When he rejoined his unit, he fought in Champagne and Chateau-Thierry as a battalion runner, one of the most dangerous duties on the battlefield. His unit also fought at Belleau Wood, the Argonne Forest and Saint-Mihiel.
On Oct. 19, 1918, the Atlantic News-Telegraph reported that George and his uncle, Sgt. Owen Hawkins, were out of the trenches but still close enough to the front lines to hear the roar of big guns. They were hoping the war would end soon.
Both of them got their wish when Germany surrendered on Nov. 11, 1918. Three days later, George’s unit began a long march through France, Belgium and Luxembourg and into Germany.
In a letter dated Dec. 10, Owen Hawkins recounted how the “army was marching through all kinds of weather and undergoing considerable hardship, including seven straight days of marching in the rain.”
While George survived the ravages of war, he couldn’t escape the grip of disease. One of 20 men in the unit who became sick and exhausted, he went to the hospital on Dec. 9 and died on Christmas Day from pneumonia, according to a News-Telegraph article on Jan. 11.
In Robb’s account, George’s death seemed doubly tragic because he “had passed through the long summer of battle only to fall prey to disease.”
George was born in 1898 and is buried at Evergreen and Red Oak Junction Cemetery in Montgomery County. He is remembered by the George H. Hawkins Memorial Marker in memory of the Rainbow Division World War I in Red Oak.
Oscar Nelson of Ottumwa
By all accounts, Oscar Nelson of Ottumwa lived a life of great adventure.
Born in Sweden in 1880, he enjoyed regatta racing, owned one of the first power boats in town, rubbed elbows with society folks — governors, Swedish-American league officials and such — and represented Iowa at national shooting contests.
When America entered World War I, he jumped headlong into service. After basic training, his company shipped out to France in August 1917.
Nelson’s first act of heroism came in July 1918 at Chateau-Thierry when his company was under attack from heavy artillery and machine-gun fire. With his commander wounded and his second officer killed, Nelson assumed command and led his troops until the attack was over. Although wounded himself, he refused to go to the hospital.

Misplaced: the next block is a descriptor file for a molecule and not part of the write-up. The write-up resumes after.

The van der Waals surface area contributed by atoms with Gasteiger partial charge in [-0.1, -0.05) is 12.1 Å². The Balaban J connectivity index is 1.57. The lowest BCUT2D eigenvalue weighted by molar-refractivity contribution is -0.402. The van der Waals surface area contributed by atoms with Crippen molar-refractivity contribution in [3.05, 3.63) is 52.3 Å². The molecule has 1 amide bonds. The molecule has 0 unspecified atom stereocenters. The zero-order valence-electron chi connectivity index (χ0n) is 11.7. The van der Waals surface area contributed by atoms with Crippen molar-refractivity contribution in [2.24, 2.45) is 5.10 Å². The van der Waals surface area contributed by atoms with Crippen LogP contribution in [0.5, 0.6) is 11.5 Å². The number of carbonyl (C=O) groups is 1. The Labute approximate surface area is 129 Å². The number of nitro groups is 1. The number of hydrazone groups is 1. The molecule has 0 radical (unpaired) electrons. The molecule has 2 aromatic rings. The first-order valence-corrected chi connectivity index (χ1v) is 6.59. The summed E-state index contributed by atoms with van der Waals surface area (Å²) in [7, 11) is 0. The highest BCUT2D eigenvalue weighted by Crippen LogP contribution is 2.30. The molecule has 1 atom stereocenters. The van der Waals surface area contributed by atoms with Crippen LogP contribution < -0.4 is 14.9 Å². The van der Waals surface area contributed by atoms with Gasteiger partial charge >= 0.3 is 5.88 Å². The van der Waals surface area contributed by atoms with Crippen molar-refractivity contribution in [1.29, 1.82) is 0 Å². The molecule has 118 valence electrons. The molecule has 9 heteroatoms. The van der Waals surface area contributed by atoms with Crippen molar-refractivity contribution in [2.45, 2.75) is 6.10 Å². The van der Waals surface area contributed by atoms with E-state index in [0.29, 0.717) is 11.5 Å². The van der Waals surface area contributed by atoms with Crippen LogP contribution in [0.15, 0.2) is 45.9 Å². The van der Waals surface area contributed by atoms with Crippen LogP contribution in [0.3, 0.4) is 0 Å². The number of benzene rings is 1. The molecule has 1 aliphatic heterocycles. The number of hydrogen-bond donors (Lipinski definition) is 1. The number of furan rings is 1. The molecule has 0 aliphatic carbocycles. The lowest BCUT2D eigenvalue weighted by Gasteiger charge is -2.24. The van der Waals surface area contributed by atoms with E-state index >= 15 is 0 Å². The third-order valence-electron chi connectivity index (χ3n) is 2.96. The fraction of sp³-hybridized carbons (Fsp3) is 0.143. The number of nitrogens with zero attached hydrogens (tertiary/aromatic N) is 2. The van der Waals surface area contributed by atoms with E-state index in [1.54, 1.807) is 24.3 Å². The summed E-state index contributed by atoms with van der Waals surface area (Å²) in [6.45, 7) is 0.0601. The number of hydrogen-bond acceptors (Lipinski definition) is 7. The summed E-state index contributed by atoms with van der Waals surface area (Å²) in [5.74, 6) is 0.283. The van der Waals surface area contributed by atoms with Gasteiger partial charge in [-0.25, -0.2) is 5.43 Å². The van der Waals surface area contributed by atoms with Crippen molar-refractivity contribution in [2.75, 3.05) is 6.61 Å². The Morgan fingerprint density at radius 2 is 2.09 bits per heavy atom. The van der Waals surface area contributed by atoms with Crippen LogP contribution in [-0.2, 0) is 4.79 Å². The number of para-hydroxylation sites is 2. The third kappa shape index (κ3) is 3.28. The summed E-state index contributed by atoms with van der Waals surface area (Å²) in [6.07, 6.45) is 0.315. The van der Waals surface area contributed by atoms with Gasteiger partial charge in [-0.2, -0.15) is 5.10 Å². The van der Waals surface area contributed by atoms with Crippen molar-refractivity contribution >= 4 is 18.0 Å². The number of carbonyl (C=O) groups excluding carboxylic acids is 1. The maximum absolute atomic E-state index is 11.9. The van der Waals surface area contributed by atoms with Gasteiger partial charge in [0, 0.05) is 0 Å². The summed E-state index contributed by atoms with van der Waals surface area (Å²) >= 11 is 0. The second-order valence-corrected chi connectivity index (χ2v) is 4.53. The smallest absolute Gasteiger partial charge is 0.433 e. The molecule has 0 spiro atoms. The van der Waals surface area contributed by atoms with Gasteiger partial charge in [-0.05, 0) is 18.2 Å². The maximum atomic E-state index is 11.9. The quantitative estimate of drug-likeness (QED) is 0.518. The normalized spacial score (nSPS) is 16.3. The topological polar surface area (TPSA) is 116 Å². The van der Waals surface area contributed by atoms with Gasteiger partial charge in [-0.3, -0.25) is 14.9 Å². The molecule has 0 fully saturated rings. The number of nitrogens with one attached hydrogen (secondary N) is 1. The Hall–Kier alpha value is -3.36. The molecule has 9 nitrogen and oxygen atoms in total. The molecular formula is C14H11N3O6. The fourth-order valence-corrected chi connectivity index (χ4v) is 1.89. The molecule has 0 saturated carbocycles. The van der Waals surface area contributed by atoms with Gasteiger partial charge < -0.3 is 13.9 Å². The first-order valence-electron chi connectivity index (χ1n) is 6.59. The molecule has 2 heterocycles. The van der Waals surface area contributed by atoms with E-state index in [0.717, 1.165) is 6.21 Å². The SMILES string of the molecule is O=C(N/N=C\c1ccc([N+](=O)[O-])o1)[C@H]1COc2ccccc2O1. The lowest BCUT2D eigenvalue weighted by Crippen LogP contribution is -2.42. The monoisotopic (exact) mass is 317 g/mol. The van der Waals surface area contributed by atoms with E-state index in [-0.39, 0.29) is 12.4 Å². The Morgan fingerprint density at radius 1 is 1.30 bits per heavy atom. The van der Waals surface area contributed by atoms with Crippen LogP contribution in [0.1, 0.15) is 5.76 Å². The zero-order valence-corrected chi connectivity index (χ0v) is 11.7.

His actions earned him the first of three Distinguished Service Crosses and a Silver Star Citation.
After Chateau-Thierry, new adventures awaited Nelson on the battlefield, but his next acts of heroism would be his last. On Oct. 16, 1918, he carried out two dangerous missions at La Tuilerie Farms. In the first one, he attacked two enemy machine gunners by himself, killing two and capturing 19 other enemies.
In the second mission, he led six soldiers 600 yards through heavy artillery and machine-gun fire to capture two more enemy machine guns and, later, led an attack on Chatillon Hill, where he was killed.
The Bedford Free Press of June 24, 1919, described his last moments:
“As he was advancing he was hit by two or three machine gun bullets, one going thru his stomach and breaking his back. As he lay on the field under heavy fire, his men came to carry him back. He tried to make them leave him there saying: ‘Don’t expose yourselves, boys. I am going to die and can die as well here as anywhere.’ He begged them to leave him, but in spite of his plea they started back with him. He died before he reached the aid station, but his men weary and tired as they were, carried him nearly three kilometers back to our rear grave yard, that his body might be buried where it would not be disturbed by shells.”
Today, Nelson is buried in the Ottumwa Cemetery. Both the American Legion Post No. 3 in Ottumwa and O.B. Nelson Park in Fairfield bear his name.
— Jeff Morgan, Iowa Department of Cultural Affairs